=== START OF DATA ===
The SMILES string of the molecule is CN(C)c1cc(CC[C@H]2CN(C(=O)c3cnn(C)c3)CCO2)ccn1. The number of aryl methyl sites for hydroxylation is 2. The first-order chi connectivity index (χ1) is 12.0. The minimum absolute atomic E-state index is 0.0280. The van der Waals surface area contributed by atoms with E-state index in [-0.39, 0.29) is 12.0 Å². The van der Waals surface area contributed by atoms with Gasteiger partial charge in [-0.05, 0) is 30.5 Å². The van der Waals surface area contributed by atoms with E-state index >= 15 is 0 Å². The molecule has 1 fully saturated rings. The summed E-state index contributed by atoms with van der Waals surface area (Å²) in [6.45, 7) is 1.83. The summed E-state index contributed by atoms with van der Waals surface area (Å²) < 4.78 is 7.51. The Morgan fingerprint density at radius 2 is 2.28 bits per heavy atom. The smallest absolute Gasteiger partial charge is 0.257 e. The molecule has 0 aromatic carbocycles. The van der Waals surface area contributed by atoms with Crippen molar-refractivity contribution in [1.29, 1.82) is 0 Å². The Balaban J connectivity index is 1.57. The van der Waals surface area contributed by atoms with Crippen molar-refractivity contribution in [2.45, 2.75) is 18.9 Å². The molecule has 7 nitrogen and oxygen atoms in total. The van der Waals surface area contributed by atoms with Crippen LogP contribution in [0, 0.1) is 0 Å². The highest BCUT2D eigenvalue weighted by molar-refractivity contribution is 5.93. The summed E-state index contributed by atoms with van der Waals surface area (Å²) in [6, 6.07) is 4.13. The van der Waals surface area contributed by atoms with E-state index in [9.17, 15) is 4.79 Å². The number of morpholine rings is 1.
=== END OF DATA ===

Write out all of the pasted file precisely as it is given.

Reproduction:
The SMILES string of the molecule is CN(C)c1cc(CC[C@H]2CN(C(=O)c3cnn(C)c3)CCO2)ccn1. The number of aryl methyl sites for hydroxylation is 2. The first-order chi connectivity index (χ1) is 12.0. The minimum absolute atomic E-state index is 0.0280. The van der Waals surface area contributed by atoms with E-state index in [-0.39, 0.29) is 12.0 Å². The van der Waals surface area contributed by atoms with Gasteiger partial charge in [-0.05, 0) is 30.5 Å². The van der Waals surface area contributed by atoms with E-state index >= 15 is 0 Å². The molecule has 1 fully saturated rings. The summed E-state index contributed by atoms with van der Waals surface area (Å²) in [6.45, 7) is 1.83. The summed E-state index contributed by atoms with van der Waals surface area (Å²) < 4.78 is 7.51. The Morgan fingerprint density at radius 2 is 2.28 bits per heavy atom. The smallest absolute Gasteiger partial charge is 0.257 e. The molecule has 0 aromatic carbocycles. The van der Waals surface area contributed by atoms with Crippen molar-refractivity contribution in [1.29, 1.82) is 0 Å². The Balaban J connectivity index is 1.57. The van der Waals surface area contributed by atoms with Crippen molar-refractivity contribution in [2.45, 2.75) is 18.9 Å². The molecule has 7 nitrogen and oxygen atoms in total. The van der Waals surface area contributed by atoms with Crippen LogP contribution in [0, 0.1) is 0 Å². The highest BCUT2D eigenvalue weighted by molar-refractivity contribution is 5.93. The summed E-state index contributed by atoms with van der Waals surface area (Å²) in [6, 6.07) is 4.13. The van der Waals surface area contributed by atoms with E-state index in [9.17, 15) is 4.79 Å². The number of morpholine rings is 1.